Porcelain allows for heat retention and crema preservation. However, porcelain cools down quickly due to air bubbles in the cup. Crema is the coffee foam at the top of a shot of espresso. Preserving it in cups allows for latte art to occur in milk based espresso drinks.
Ceramic is a general term for all clay materials excluding Porcelain. It is a more sturdy material than Porcelain and since the material is thicker the cup walls have better heat retention abilities. Ceramic is a preferred material when the coffee cup must be more robust and resistant to damage.
Paper cups may be lined with wax or plastic to prevent leakage. The Anthora paper cup designed by Leslie Buck for the Sherri Cup Company in 1963 is recognized as an iconic part of New York City daily life. Unfortunately, the plastic-lined cups, although accepted by a few composting facilities, produce plastic fragments and contaminate the ecosystems where they are processed. Once the plastic contaminates the environment, it has not shown to biodegrade, and after a lot of accumulation it will be nearly impossible to clean up.
The world’s fastest growing plant, bamboo can be used to make re-usable coffee cups. They are a great alternative to disposable coffee cups. They are heavier than a traditional paper cup but much lighter than a ceramic mug, BPA and phthalate free as well as light, sturdy and fully dishwasher safe. Often with silicone sleeves and non-drip silicone lids. Bamboo is a wonderful material, as it’s naturally sterile. Bamboo actually neutralises bacteria left on the surface after 24 hours, which is perfect for use in food & drink products.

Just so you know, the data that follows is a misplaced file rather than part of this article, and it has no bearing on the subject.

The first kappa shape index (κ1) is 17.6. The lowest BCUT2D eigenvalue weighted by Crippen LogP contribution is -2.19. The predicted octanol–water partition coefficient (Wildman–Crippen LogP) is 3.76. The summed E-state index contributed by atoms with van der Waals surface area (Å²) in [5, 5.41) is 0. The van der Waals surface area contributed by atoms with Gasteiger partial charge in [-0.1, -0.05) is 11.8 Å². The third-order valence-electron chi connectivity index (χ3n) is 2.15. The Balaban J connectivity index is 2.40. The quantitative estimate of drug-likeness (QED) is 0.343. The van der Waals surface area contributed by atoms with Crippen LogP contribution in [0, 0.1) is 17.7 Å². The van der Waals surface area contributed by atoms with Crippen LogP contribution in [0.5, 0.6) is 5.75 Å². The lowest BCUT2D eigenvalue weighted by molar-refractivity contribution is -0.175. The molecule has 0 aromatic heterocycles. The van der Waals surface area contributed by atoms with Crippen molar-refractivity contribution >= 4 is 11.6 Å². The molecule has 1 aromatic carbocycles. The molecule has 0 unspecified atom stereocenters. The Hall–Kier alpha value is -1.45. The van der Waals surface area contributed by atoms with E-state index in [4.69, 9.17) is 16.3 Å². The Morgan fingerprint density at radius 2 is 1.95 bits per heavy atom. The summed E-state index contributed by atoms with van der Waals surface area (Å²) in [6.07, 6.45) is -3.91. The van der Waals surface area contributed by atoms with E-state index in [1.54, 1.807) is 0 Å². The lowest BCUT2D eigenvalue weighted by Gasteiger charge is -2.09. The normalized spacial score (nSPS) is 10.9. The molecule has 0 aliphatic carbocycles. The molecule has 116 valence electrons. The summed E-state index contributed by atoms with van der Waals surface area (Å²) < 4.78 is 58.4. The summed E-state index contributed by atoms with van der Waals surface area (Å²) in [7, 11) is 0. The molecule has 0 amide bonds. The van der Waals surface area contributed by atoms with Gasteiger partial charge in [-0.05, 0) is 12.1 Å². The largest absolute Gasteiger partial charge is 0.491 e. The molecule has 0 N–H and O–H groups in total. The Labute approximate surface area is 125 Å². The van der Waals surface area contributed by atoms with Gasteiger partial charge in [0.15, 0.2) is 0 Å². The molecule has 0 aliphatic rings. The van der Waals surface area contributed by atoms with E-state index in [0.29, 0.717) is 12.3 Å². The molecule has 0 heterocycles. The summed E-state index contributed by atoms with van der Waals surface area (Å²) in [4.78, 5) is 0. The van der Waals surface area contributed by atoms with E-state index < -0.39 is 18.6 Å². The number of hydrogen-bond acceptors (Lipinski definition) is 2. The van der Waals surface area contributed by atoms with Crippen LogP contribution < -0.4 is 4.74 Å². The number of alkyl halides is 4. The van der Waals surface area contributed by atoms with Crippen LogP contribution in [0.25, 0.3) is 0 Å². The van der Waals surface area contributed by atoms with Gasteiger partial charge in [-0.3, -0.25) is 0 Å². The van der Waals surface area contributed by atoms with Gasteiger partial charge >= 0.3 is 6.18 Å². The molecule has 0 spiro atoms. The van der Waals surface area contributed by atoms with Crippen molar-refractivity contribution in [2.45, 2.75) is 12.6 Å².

Polystyrene, better known under the trademarked brand name Styrofoam, is used mostly because of its insulating abilities. The use of polystyrene is controversial in coffee cups and other containers because it is non-biodegradable, a major part of marine litter, difficult to recycle, and has various health risks. It is banned as a food and drink container in several U.S. cities including Portland, Ore.; San Francisco, Calif.; and Amherst, Mass. Many more cities are proposing banning the cups. The doughnut company and coffeehouse chain, Dunkin' Donuts, has been criticized for continuing to use styrofoam cups. The company has argued that there is no other material that is as insulated, and has an official statement about their foam cups on their website. However, they have begun phasing in doubled-walled paper cups designed to look like their signature foam cup.
Coffee cup sleeve
Coffee cup sleeves are roughly cylindrical sleeves that fit tightly over handle-less paper coffee cups to insulate the drinker's hands from hot coffee. The coffee sleeve was invented and patented by Jay Sorensen in 1993 and are now commonly utilized by coffee houses and other vendors that sell hot beverages dispensed in disposable paper cups. Coffee sleeves are typically made of textured paperboard, but can be found made of other materials.
|Wikimedia Commons has media related to Coffee cup.|